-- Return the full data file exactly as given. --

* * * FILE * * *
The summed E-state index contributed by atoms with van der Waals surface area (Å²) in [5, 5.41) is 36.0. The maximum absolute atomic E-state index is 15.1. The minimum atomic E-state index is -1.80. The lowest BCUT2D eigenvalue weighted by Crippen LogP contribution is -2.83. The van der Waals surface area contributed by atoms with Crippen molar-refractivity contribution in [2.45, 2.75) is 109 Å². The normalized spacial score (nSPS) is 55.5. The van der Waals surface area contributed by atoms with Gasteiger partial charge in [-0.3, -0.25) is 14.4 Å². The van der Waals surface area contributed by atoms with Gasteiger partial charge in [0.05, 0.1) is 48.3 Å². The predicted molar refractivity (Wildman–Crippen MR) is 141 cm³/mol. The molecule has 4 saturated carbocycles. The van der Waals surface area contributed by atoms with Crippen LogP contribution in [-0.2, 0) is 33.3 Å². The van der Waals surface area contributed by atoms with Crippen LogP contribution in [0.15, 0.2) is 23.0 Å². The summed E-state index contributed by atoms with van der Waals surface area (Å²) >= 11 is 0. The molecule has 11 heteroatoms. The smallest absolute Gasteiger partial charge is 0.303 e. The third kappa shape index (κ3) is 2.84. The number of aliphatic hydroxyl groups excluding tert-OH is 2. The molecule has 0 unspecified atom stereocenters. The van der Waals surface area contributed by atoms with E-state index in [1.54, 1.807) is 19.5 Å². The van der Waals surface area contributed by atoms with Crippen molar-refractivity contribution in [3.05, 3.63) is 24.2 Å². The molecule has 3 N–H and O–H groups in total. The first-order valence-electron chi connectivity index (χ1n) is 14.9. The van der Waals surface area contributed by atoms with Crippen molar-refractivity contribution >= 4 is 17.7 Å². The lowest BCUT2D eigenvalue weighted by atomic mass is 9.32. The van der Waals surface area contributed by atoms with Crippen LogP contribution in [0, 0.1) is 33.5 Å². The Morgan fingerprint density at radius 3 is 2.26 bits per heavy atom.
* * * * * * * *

The summed E-state index contributed by atoms with van der Waals surface area (Å²) in [5, 5.41) is 36.0. The maximum absolute atomic E-state index is 15.1. The minimum atomic E-state index is -1.80. The lowest BCUT2D eigenvalue weighted by Crippen LogP contribution is -2.83. The van der Waals surface area contributed by atoms with Crippen molar-refractivity contribution in [2.45, 2.75) is 109 Å². The normalized spacial score (nSPS) is 55.5. The van der Waals surface area contributed by atoms with Gasteiger partial charge in [-0.3, -0.25) is 14.4 Å². The van der Waals surface area contributed by atoms with Gasteiger partial charge in [0.05, 0.1) is 48.3 Å². The predicted molar refractivity (Wildman–Crippen MR) is 141 cm³/mol. The molecule has 4 saturated carbocycles. The van der Waals surface area contributed by atoms with Crippen LogP contribution in [-0.2, 0) is 33.3 Å². The van der Waals surface area contributed by atoms with Crippen LogP contribution in [0.15, 0.2) is 23.0 Å². The summed E-state index contributed by atoms with van der Waals surface area (Å²) >= 11 is 0. The molecule has 11 heteroatoms. The smallest absolute Gasteiger partial charge is 0.303 e. The third kappa shape index (κ3) is 2.84. The number of aliphatic hydroxyl groups excluding tert-OH is 2. The molecule has 0 unspecified atom stereocenters. The van der Waals surface area contributed by atoms with E-state index in [1.54, 1.807) is 19.5 Å². The van der Waals surface area contributed by atoms with Crippen molar-refractivity contribution in [3.05, 3.63) is 24.2 Å². The molecule has 3 N–H and O–H groups in total. The first-order valence-electron chi connectivity index (χ1n) is 14.9. The van der Waals surface area contributed by atoms with Crippen molar-refractivity contribution >= 4 is 17.7 Å². The lowest BCUT2D eigenvalue weighted by atomic mass is 9.32. The van der Waals surface area contributed by atoms with Crippen LogP contribution in [0, 0.1) is 33.5 Å². The Morgan fingerprint density at radius 3 is 2.26 bits per heavy atom.